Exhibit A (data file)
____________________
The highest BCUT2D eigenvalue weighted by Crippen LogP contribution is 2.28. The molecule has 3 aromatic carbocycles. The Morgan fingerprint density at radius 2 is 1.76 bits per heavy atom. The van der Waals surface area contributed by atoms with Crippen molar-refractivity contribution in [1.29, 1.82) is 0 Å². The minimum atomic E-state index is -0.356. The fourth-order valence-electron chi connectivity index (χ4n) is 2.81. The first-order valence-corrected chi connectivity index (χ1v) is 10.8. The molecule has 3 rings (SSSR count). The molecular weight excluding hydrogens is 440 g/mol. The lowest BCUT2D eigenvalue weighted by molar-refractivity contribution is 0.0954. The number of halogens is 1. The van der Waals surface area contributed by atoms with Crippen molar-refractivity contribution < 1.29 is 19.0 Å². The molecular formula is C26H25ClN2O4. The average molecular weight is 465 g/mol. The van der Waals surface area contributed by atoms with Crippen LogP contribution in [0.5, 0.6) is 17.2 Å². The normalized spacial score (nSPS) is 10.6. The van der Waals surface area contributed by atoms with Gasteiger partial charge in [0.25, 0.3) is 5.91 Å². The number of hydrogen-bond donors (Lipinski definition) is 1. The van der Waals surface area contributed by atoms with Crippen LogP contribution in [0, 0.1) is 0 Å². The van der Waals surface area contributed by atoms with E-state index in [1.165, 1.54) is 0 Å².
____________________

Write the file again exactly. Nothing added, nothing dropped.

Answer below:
The highest BCUT2D eigenvalue weighted by Crippen LogP contribution is 2.28. The molecule has 3 aromatic carbocycles. The Morgan fingerprint density at radius 2 is 1.76 bits per heavy atom. The van der Waals surface area contributed by atoms with Crippen molar-refractivity contribution in [1.29, 1.82) is 0 Å². The minimum atomic E-state index is -0.356. The fourth-order valence-electron chi connectivity index (χ4n) is 2.81. The first-order valence-corrected chi connectivity index (χ1v) is 10.8. The molecule has 3 rings (SSSR count). The molecular weight excluding hydrogens is 440 g/mol. The lowest BCUT2D eigenvalue weighted by molar-refractivity contribution is 0.0954. The number of halogens is 1. The van der Waals surface area contributed by atoms with Crippen molar-refractivity contribution < 1.29 is 19.0 Å². The molecular formula is C26H25ClN2O4. The average molecular weight is 465 g/mol. The van der Waals surface area contributed by atoms with Crippen LogP contribution in [0.5, 0.6) is 17.2 Å². The normalized spacial score (nSPS) is 10.6. The van der Waals surface area contributed by atoms with Gasteiger partial charge in [0.25, 0.3) is 5.91 Å². The number of hydrogen-bond donors (Lipinski definition) is 1. The van der Waals surface area contributed by atoms with Crippen LogP contribution in [0, 0.1) is 0 Å². The van der Waals surface area contributed by atoms with E-state index in [1.165, 1.54) is 0 Å².